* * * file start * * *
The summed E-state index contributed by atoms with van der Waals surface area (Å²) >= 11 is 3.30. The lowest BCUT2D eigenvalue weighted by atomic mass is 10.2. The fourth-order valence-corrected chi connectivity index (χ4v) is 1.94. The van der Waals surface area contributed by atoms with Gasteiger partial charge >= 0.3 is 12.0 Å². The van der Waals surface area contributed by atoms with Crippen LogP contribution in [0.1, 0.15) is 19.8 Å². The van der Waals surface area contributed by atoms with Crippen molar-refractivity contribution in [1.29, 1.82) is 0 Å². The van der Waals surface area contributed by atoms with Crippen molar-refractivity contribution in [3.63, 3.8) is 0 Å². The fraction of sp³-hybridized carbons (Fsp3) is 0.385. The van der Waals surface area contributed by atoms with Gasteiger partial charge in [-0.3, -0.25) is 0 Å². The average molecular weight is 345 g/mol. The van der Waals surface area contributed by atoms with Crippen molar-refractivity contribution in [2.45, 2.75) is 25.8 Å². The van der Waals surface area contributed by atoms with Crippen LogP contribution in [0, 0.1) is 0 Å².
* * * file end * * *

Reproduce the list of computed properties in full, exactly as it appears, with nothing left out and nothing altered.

The summed E-state index contributed by atoms with van der Waals surface area (Å²) >= 11 is 3.30. The lowest BCUT2D eigenvalue weighted by atomic mass is 10.2. The fourth-order valence-corrected chi connectivity index (χ4v) is 1.94. The van der Waals surface area contributed by atoms with Gasteiger partial charge >= 0.3 is 12.0 Å². The van der Waals surface area contributed by atoms with Crippen LogP contribution in [0.1, 0.15) is 19.8 Å². The van der Waals surface area contributed by atoms with Crippen molar-refractivity contribution in [1.29, 1.82) is 0 Å². The van der Waals surface area contributed by atoms with Crippen molar-refractivity contribution in [3.63, 3.8) is 0 Å². The fraction of sp³-hybridized carbons (Fsp3) is 0.385. The van der Waals surface area contributed by atoms with Gasteiger partial charge in [-0.3, -0.25) is 0 Å². The average molecular weight is 345 g/mol. The van der Waals surface area contributed by atoms with Crippen molar-refractivity contribution in [2.45, 2.75) is 25.8 Å². The van der Waals surface area contributed by atoms with Crippen LogP contribution in [0, 0.1) is 0 Å².